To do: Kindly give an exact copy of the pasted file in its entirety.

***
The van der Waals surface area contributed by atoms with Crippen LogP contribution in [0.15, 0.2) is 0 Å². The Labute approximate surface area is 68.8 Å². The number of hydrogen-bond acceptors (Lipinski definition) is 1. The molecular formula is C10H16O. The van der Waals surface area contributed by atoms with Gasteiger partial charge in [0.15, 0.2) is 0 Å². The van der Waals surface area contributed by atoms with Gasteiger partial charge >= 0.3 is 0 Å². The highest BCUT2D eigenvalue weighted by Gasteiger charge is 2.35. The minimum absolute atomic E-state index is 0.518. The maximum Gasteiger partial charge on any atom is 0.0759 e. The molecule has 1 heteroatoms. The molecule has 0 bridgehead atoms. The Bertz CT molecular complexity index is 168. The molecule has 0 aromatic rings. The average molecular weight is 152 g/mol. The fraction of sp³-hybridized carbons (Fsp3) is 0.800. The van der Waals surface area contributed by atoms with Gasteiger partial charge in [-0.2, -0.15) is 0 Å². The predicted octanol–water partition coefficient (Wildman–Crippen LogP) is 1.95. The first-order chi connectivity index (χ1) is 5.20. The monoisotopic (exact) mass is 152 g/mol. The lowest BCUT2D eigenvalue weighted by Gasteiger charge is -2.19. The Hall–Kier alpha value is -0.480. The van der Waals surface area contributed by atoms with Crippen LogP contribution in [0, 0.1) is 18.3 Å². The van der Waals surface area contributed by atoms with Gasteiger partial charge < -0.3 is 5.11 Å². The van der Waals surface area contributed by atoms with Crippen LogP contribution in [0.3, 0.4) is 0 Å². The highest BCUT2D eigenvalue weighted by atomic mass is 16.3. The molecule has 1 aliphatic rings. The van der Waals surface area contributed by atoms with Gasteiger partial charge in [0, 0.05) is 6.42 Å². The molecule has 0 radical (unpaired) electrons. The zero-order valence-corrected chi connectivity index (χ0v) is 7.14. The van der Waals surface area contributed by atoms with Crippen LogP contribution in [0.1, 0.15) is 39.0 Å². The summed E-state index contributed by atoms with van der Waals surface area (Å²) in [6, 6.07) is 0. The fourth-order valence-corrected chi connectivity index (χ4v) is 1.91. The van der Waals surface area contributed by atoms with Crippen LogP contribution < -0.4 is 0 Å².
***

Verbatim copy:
The van der Waals surface area contributed by atoms with Crippen LogP contribution in [0.15, 0.2) is 0 Å². The Labute approximate surface area is 68.8 Å². The number of hydrogen-bond acceptors (Lipinski definition) is 1. The molecular formula is C10H16O. The van der Waals surface area contributed by atoms with Gasteiger partial charge in [0.15, 0.2) is 0 Å². The van der Waals surface area contributed by atoms with Gasteiger partial charge >= 0.3 is 0 Å². The highest BCUT2D eigenvalue weighted by Gasteiger charge is 2.35. The minimum absolute atomic E-state index is 0.518. The maximum Gasteiger partial charge on any atom is 0.0759 e. The molecule has 1 heteroatoms. The molecule has 0 bridgehead atoms. The Bertz CT molecular complexity index is 168. The molecule has 0 aromatic rings. The average molecular weight is 152 g/mol. The fraction of sp³-hybridized carbons (Fsp3) is 0.800. The van der Waals surface area contributed by atoms with Gasteiger partial charge in [-0.2, -0.15) is 0 Å². The predicted octanol–water partition coefficient (Wildman–Crippen LogP) is 1.95. The first-order chi connectivity index (χ1) is 5.20. The monoisotopic (exact) mass is 152 g/mol. The lowest BCUT2D eigenvalue weighted by Gasteiger charge is -2.19. The Hall–Kier alpha value is -0.480. The van der Waals surface area contributed by atoms with Crippen LogP contribution in [0, 0.1) is 18.3 Å². The van der Waals surface area contributed by atoms with Gasteiger partial charge < -0.3 is 5.11 Å². The van der Waals surface area contributed by atoms with Crippen LogP contribution in [0.3, 0.4) is 0 Å². The highest BCUT2D eigenvalue weighted by atomic mass is 16.3. The molecule has 1 aliphatic rings. The van der Waals surface area contributed by atoms with Gasteiger partial charge in [0, 0.05) is 6.42 Å². The molecule has 0 radical (unpaired) electrons. The zero-order valence-corrected chi connectivity index (χ0v) is 7.14. The van der Waals surface area contributed by atoms with Crippen LogP contribution in [0.1, 0.15) is 39.0 Å². The summed E-state index contributed by atoms with van der Waals surface area (Å²) in [6, 6.07) is 0. The fourth-order valence-corrected chi connectivity index (χ4v) is 1.91. The van der Waals surface area contributed by atoms with Crippen LogP contribution < -0.4 is 0 Å².